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This Week in Nature: Mar 16, 2017

In this week's Nature, a University of Cambridge-led team reports the calculation of 3D structures of individual mammalian genomes using data from a new chromosome conformation capture procedure. The technique enables genome folding to be examined at a scale of less than 100 kb, and allows chromosome structures to be validated. The researchers used the approach to study genes regulated by pluripotency factor and nucleosome remodeling deacetylase, showing how "the determination of single-cell genome structure provides a new approach for investigating biological processes."

And in Nature Genetics, a group of French scientists publishes their reconstruction of the most recent common ancestor of flowering plants, using their findings to estimate that angiosperms emerged about 214 million years ago. The work, they say, provides a starting point for deciphering the reticulated evolutionary plasticity between species, subgenomes, genomic compartments, genes, and functions — the key mutational forces driving the success of polyploidy in crops. It also provides a resource for dissecting major agronomic traits in translational genomics studies, they add.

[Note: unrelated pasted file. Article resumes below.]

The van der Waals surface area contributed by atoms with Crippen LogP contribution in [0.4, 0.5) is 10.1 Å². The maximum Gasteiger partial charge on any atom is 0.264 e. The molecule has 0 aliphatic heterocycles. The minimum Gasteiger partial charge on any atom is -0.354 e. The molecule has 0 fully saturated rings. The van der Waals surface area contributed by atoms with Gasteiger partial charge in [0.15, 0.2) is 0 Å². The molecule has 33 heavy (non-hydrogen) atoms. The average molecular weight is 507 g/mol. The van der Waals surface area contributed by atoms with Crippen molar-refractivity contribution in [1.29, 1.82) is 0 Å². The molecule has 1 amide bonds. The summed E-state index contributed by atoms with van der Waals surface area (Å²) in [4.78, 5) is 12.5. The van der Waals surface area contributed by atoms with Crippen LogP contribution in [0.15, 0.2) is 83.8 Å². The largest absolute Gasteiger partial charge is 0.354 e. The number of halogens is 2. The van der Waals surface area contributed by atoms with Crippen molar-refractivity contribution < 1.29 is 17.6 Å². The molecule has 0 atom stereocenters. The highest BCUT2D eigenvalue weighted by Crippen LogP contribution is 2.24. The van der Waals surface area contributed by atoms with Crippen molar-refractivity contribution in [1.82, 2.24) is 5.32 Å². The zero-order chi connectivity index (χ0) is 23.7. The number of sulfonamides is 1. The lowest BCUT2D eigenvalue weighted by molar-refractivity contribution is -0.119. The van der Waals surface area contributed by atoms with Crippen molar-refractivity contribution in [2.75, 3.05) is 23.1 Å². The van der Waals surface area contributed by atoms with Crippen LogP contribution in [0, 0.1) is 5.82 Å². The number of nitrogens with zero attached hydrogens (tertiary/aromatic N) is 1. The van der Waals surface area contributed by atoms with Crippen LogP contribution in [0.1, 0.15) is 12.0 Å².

Finally, in Nature Communications, researchers from the National Eye Institute report using the genome-editing technology CRISPR to prevent retinitis pigmentosa in mice. The disease is characterized by the degeneration of the rod cells, which in turn causes the death of cone cells. Rather than address the genetic mutations that cause the condition, the researchers used CRISPR to disrupt a gene that determines rod cell identity, causing them to adopt features of cone cells, which are more resistant to the disease-causing mutations. The treatment was shown to prevent retinal degeneration and improve vision in mouse models, suggesting it may be useful to treat retinal degeneration conditions regardless of the underlying genetic causes.